Abraham Lincoln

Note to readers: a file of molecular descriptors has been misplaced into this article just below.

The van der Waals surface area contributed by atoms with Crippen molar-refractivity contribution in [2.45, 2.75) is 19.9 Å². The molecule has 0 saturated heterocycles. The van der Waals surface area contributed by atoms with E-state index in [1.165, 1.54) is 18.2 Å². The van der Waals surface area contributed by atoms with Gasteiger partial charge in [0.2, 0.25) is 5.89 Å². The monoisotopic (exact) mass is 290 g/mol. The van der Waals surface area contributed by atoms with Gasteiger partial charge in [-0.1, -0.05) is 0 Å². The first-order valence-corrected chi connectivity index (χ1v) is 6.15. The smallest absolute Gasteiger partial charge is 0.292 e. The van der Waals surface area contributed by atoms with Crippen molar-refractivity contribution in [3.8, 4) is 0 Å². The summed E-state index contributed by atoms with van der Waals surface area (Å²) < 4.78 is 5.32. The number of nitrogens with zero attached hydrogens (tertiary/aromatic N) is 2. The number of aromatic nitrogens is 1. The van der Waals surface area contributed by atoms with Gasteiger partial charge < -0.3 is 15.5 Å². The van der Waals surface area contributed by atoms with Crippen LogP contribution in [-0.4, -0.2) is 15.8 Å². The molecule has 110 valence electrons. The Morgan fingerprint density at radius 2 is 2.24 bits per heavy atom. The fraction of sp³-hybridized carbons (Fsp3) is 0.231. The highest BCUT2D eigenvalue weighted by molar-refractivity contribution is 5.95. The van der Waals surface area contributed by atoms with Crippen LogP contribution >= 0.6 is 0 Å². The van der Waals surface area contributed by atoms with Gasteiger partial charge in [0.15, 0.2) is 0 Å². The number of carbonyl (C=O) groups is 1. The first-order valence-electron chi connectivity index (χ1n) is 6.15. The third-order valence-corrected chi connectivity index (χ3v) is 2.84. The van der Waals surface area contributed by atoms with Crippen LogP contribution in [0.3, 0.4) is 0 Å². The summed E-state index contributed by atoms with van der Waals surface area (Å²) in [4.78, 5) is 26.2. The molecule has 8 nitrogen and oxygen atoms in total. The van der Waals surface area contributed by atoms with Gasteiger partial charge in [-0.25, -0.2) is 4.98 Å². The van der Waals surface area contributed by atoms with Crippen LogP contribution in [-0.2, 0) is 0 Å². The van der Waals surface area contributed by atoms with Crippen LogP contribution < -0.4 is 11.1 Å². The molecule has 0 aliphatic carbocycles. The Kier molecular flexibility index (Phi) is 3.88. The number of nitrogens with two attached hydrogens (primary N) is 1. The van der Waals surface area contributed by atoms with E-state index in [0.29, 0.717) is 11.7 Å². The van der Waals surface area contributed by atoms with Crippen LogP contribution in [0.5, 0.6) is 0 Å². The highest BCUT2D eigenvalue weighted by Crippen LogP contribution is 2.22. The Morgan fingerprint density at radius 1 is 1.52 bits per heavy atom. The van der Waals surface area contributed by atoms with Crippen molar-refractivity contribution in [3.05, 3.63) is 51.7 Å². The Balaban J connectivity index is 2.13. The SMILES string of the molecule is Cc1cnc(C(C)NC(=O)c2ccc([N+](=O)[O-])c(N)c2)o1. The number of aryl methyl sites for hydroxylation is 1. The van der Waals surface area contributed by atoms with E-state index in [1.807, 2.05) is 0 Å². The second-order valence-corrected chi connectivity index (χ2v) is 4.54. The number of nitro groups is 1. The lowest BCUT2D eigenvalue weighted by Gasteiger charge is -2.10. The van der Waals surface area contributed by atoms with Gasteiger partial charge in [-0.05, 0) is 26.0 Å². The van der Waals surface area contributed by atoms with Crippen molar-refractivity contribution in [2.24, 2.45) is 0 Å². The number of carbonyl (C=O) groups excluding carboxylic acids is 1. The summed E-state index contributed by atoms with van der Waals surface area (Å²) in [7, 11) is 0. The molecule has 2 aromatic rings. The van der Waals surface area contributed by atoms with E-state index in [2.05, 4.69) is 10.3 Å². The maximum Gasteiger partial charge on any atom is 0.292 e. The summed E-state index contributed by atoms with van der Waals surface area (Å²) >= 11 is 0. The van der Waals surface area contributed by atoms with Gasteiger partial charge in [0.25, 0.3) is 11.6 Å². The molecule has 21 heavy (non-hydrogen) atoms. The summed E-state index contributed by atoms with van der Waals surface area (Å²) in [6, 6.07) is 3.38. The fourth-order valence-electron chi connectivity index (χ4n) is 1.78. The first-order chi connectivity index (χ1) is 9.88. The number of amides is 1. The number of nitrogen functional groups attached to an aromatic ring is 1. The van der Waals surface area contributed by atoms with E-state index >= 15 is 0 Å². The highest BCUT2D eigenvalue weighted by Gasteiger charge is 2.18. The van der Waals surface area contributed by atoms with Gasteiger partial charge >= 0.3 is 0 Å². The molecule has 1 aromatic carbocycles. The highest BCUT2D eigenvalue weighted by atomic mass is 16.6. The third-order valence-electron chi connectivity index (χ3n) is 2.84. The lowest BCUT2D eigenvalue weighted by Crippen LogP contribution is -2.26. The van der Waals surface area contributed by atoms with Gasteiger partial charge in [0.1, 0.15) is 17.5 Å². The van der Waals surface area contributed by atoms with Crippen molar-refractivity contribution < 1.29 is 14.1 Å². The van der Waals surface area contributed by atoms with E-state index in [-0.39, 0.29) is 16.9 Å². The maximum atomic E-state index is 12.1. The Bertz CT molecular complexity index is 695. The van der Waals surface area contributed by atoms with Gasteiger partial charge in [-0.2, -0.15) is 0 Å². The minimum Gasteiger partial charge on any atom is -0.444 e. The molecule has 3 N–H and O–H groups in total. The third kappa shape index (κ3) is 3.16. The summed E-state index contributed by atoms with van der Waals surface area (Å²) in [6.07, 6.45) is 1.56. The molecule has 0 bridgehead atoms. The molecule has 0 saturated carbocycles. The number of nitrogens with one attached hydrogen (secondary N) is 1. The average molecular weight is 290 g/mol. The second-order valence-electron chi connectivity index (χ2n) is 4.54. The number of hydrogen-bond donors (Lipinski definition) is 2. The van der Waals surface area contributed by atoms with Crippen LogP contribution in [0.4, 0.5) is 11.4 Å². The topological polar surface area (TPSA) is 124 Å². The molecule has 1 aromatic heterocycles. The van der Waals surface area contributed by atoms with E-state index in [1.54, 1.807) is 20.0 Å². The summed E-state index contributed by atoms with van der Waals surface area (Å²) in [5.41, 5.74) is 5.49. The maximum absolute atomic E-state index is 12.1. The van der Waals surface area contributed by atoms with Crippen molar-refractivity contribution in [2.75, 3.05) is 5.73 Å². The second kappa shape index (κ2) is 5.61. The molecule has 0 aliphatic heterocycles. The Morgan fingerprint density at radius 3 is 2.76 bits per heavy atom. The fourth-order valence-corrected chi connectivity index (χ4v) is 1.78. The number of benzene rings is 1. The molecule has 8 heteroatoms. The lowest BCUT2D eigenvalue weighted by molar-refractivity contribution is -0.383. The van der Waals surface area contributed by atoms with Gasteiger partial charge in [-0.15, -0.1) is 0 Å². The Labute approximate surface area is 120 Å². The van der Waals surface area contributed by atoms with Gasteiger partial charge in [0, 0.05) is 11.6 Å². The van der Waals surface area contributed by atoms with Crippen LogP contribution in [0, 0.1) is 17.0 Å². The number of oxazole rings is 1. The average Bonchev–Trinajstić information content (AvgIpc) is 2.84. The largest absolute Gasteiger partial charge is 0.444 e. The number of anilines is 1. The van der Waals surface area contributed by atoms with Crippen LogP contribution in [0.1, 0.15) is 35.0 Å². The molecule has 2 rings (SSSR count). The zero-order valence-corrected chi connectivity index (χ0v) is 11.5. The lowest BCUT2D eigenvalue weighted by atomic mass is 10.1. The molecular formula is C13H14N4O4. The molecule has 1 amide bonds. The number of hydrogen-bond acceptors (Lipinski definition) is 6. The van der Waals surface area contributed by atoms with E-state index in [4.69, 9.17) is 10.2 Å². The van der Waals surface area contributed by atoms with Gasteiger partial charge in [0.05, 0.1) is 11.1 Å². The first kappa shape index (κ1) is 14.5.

Born in 1809, in a log cabin in Kentucky, Lincoln became the 16th President of the United States.   His childhood – living on a remote farm in Indiana, and then moving to Illinois where he tried various ways of earning a living, including an unsuccessful run for the state legislature – gave little hint of his later greatness.  He became a lawyer, a member of the Whig party, and was finally elected to the state legislature and US House of Representatives, where he opposed the Mexican War.  The passage of the Kansas-Nebraska Act gave him a national platform in his debates with its sponsor, Stephen Douglas, to denounce the opening of new lands to slavery. In 1860 he became the first Republican to be elected president.  He was assassinated on April 14, 1865, just five days after the South’s General Lee surrendered to Ulysses Grant.

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